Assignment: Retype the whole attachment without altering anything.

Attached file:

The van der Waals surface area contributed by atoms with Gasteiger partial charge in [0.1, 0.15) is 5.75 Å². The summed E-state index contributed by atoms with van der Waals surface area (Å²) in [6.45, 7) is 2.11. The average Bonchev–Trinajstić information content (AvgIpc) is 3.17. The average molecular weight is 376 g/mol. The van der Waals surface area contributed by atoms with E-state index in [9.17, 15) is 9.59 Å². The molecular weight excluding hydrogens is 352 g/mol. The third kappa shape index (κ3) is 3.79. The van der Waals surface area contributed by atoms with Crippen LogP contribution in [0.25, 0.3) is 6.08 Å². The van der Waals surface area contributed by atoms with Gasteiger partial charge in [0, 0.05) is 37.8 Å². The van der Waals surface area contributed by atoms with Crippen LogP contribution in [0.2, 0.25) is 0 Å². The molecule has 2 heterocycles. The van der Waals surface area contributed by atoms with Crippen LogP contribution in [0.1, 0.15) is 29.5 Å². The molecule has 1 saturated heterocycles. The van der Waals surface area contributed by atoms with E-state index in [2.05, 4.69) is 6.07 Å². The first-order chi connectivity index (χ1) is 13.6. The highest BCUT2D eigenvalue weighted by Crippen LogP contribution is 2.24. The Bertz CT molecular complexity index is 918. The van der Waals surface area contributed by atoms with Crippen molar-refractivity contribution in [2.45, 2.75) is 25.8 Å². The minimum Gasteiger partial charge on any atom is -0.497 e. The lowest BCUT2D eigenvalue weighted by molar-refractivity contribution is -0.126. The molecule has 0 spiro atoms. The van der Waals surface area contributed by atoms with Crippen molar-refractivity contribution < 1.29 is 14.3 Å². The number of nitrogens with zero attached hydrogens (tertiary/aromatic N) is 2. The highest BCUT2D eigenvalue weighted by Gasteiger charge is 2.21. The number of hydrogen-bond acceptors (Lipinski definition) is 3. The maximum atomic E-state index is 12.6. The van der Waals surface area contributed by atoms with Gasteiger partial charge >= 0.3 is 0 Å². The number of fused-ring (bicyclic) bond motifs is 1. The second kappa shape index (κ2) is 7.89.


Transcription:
The van der Waals surface area contributed by atoms with Gasteiger partial charge in [0.1, 0.15) is 5.75 Å². The summed E-state index contributed by atoms with van der Waals surface area (Å²) in [6.45, 7) is 2.11. The average Bonchev–Trinajstić information content (AvgIpc) is 3.17. The average molecular weight is 376 g/mol. The van der Waals surface area contributed by atoms with E-state index in [9.17, 15) is 9.59 Å². The molecular weight excluding hydrogens is 352 g/mol. The third kappa shape index (κ3) is 3.79. The van der Waals surface area contributed by atoms with Crippen LogP contribution in [0.25, 0.3) is 6.08 Å². The van der Waals surface area contributed by atoms with Gasteiger partial charge in [0, 0.05) is 37.8 Å². The van der Waals surface area contributed by atoms with Crippen LogP contribution in [0.2, 0.25) is 0 Å². The molecule has 2 heterocycles. The van der Waals surface area contributed by atoms with Crippen LogP contribution in [0.1, 0.15) is 29.5 Å². The molecule has 1 saturated heterocycles. The van der Waals surface area contributed by atoms with E-state index in [2.05, 4.69) is 6.07 Å². The first-order chi connectivity index (χ1) is 13.6. The highest BCUT2D eigenvalue weighted by Crippen LogP contribution is 2.24. The Bertz CT molecular complexity index is 918. The van der Waals surface area contributed by atoms with Crippen molar-refractivity contribution in [2.45, 2.75) is 25.8 Å². The minimum Gasteiger partial charge on any atom is -0.497 e. The lowest BCUT2D eigenvalue weighted by molar-refractivity contribution is -0.126. The molecule has 0 spiro atoms. The van der Waals surface area contributed by atoms with Crippen molar-refractivity contribution < 1.29 is 14.3 Å². The number of nitrogens with zero attached hydrogens (tertiary/aromatic N) is 2. The highest BCUT2D eigenvalue weighted by Gasteiger charge is 2.21. The number of hydrogen-bond acceptors (Lipinski definition) is 3. The maximum atomic E-state index is 12.6. The van der Waals surface area contributed by atoms with Gasteiger partial charge >= 0.3 is 0 Å². The number of fused-ring (bicyclic) bond motifs is 1. The second kappa shape index (κ2) is 7.89.